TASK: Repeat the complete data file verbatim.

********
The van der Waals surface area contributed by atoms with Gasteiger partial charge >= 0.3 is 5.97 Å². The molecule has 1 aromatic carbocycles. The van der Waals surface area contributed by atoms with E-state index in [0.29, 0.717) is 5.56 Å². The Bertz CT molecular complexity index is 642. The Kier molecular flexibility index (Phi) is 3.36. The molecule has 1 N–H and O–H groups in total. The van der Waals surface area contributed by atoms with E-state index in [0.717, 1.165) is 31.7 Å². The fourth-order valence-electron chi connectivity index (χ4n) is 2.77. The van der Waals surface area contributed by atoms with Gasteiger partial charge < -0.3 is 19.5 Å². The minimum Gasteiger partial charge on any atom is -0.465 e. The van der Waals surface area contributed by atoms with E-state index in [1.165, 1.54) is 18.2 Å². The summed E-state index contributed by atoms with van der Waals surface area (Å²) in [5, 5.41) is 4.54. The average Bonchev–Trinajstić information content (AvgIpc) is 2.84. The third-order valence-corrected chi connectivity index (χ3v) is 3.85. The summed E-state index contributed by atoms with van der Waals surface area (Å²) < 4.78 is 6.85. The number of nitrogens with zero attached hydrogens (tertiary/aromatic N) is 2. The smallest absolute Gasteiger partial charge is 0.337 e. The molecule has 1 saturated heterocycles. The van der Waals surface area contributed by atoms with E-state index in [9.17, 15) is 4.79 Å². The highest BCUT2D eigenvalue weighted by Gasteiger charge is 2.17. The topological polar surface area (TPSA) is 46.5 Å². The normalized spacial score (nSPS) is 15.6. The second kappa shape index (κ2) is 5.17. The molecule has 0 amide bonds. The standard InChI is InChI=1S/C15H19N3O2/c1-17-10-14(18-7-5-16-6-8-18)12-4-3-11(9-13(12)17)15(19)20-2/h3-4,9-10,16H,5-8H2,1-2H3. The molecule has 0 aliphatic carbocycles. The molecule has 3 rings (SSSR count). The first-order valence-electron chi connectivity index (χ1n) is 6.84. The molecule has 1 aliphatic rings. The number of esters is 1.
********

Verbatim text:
The van der Waals surface area contributed by atoms with Gasteiger partial charge >= 0.3 is 5.97 Å². The molecule has 1 aromatic carbocycles. The van der Waals surface area contributed by atoms with E-state index in [0.29, 0.717) is 5.56 Å². The Bertz CT molecular complexity index is 642. The Kier molecular flexibility index (Phi) is 3.36. The molecule has 1 N–H and O–H groups in total. The van der Waals surface area contributed by atoms with E-state index in [0.717, 1.165) is 31.7 Å². The fourth-order valence-electron chi connectivity index (χ4n) is 2.77. The van der Waals surface area contributed by atoms with Gasteiger partial charge < -0.3 is 19.5 Å². The minimum Gasteiger partial charge on any atom is -0.465 e. The van der Waals surface area contributed by atoms with E-state index in [1.165, 1.54) is 18.2 Å². The summed E-state index contributed by atoms with van der Waals surface area (Å²) in [5, 5.41) is 4.54. The average Bonchev–Trinajstić information content (AvgIpc) is 2.84. The third-order valence-corrected chi connectivity index (χ3v) is 3.85. The summed E-state index contributed by atoms with van der Waals surface area (Å²) < 4.78 is 6.85. The number of nitrogens with zero attached hydrogens (tertiary/aromatic N) is 2. The smallest absolute Gasteiger partial charge is 0.337 e. The molecule has 1 saturated heterocycles. The van der Waals surface area contributed by atoms with E-state index in [9.17, 15) is 4.79 Å². The highest BCUT2D eigenvalue weighted by Gasteiger charge is 2.17. The topological polar surface area (TPSA) is 46.5 Å². The normalized spacial score (nSPS) is 15.6. The second kappa shape index (κ2) is 5.17. The molecule has 0 amide bonds. The standard InChI is InChI=1S/C15H19N3O2/c1-17-10-14(18-7-5-16-6-8-18)12-4-3-11(9-13(12)17)15(19)20-2/h3-4,9-10,16H,5-8H2,1-2H3. The molecule has 0 aliphatic carbocycles. The molecule has 3 rings (SSSR count). The first-order valence-electron chi connectivity index (χ1n) is 6.84. The molecule has 1 aliphatic rings. The number of esters is 1.